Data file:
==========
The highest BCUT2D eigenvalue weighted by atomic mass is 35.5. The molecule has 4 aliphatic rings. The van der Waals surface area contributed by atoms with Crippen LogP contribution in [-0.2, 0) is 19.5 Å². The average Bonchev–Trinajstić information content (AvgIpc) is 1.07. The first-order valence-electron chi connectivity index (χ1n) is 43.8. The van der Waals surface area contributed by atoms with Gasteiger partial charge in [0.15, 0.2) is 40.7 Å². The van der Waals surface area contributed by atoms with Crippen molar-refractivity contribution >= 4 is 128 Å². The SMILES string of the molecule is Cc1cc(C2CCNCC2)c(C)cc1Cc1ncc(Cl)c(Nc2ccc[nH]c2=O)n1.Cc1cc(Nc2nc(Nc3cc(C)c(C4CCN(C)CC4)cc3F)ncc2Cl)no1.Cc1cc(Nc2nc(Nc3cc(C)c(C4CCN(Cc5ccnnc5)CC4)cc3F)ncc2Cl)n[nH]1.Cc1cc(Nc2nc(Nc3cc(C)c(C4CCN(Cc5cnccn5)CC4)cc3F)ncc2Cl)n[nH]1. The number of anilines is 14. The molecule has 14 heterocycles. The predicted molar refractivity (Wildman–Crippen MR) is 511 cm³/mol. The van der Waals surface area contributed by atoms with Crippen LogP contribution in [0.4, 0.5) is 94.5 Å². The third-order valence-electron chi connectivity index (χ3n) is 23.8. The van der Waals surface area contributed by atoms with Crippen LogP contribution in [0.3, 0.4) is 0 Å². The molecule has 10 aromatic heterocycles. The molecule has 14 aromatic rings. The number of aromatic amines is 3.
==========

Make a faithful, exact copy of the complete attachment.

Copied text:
The highest BCUT2D eigenvalue weighted by atomic mass is 35.5. The molecule has 4 aliphatic rings. The van der Waals surface area contributed by atoms with Crippen LogP contribution in [-0.2, 0) is 19.5 Å². The average Bonchev–Trinajstić information content (AvgIpc) is 1.07. The first-order valence-electron chi connectivity index (χ1n) is 43.8. The van der Waals surface area contributed by atoms with Gasteiger partial charge in [0.15, 0.2) is 40.7 Å². The van der Waals surface area contributed by atoms with Crippen molar-refractivity contribution >= 4 is 128 Å². The SMILES string of the molecule is Cc1cc(C2CCNCC2)c(C)cc1Cc1ncc(Cl)c(Nc2ccc[nH]c2=O)n1.Cc1cc(Nc2nc(Nc3cc(C)c(C4CCN(C)CC4)cc3F)ncc2Cl)no1.Cc1cc(Nc2nc(Nc3cc(C)c(C4CCN(Cc5ccnnc5)CC4)cc3F)ncc2Cl)n[nH]1.Cc1cc(Nc2nc(Nc3cc(C)c(C4CCN(Cc5cnccn5)CC4)cc3F)ncc2Cl)n[nH]1. The number of anilines is 14. The molecule has 14 heterocycles. The predicted molar refractivity (Wildman–Crippen MR) is 511 cm³/mol. The van der Waals surface area contributed by atoms with Crippen LogP contribution in [0.4, 0.5) is 94.5 Å². The third-order valence-electron chi connectivity index (χ3n) is 23.8. The van der Waals surface area contributed by atoms with Crippen LogP contribution in [0.3, 0.4) is 0 Å². The molecule has 10 aromatic heterocycles. The molecule has 14 aromatic rings. The number of aromatic amines is 3.